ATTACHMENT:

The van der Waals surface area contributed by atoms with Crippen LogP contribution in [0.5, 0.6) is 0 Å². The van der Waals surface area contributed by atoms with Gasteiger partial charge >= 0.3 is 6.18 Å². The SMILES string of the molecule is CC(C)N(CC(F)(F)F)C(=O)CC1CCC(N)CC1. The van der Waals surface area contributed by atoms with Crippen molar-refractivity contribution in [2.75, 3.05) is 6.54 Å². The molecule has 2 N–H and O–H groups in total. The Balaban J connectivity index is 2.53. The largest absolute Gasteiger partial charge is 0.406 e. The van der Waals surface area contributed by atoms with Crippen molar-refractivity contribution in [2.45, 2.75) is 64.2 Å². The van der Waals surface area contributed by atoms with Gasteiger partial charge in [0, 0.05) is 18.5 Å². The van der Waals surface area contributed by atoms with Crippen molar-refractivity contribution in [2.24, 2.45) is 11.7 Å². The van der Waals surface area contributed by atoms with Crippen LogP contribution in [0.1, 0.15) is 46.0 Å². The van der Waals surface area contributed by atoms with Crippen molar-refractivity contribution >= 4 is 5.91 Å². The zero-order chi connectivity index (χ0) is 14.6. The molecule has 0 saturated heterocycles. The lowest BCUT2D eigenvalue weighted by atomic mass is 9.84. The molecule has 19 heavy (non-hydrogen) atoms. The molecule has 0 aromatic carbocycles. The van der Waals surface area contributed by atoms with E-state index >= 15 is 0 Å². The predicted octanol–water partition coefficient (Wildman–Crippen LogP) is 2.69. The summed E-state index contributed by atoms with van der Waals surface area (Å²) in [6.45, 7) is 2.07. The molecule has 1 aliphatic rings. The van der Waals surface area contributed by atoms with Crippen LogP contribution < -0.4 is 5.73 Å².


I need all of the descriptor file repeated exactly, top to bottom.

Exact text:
The van der Waals surface area contributed by atoms with Crippen LogP contribution in [0.5, 0.6) is 0 Å². The van der Waals surface area contributed by atoms with Gasteiger partial charge >= 0.3 is 6.18 Å². The SMILES string of the molecule is CC(C)N(CC(F)(F)F)C(=O)CC1CCC(N)CC1. The van der Waals surface area contributed by atoms with Crippen molar-refractivity contribution in [2.75, 3.05) is 6.54 Å². The molecule has 2 N–H and O–H groups in total. The Balaban J connectivity index is 2.53. The largest absolute Gasteiger partial charge is 0.406 e. The van der Waals surface area contributed by atoms with Crippen molar-refractivity contribution in [2.45, 2.75) is 64.2 Å². The van der Waals surface area contributed by atoms with Gasteiger partial charge in [0, 0.05) is 18.5 Å². The van der Waals surface area contributed by atoms with Crippen molar-refractivity contribution in [2.24, 2.45) is 11.7 Å². The van der Waals surface area contributed by atoms with Crippen LogP contribution in [0.1, 0.15) is 46.0 Å². The van der Waals surface area contributed by atoms with Crippen molar-refractivity contribution >= 4 is 5.91 Å². The zero-order chi connectivity index (χ0) is 14.6. The molecule has 0 saturated heterocycles. The lowest BCUT2D eigenvalue weighted by atomic mass is 9.84. The molecule has 19 heavy (non-hydrogen) atoms. The molecule has 0 aromatic carbocycles. The van der Waals surface area contributed by atoms with E-state index >= 15 is 0 Å². The predicted octanol–water partition coefficient (Wildman–Crippen LogP) is 2.69. The summed E-state index contributed by atoms with van der Waals surface area (Å²) in [6.45, 7) is 2.07. The molecule has 1 aliphatic rings. The van der Waals surface area contributed by atoms with Crippen LogP contribution < -0.4 is 5.73 Å².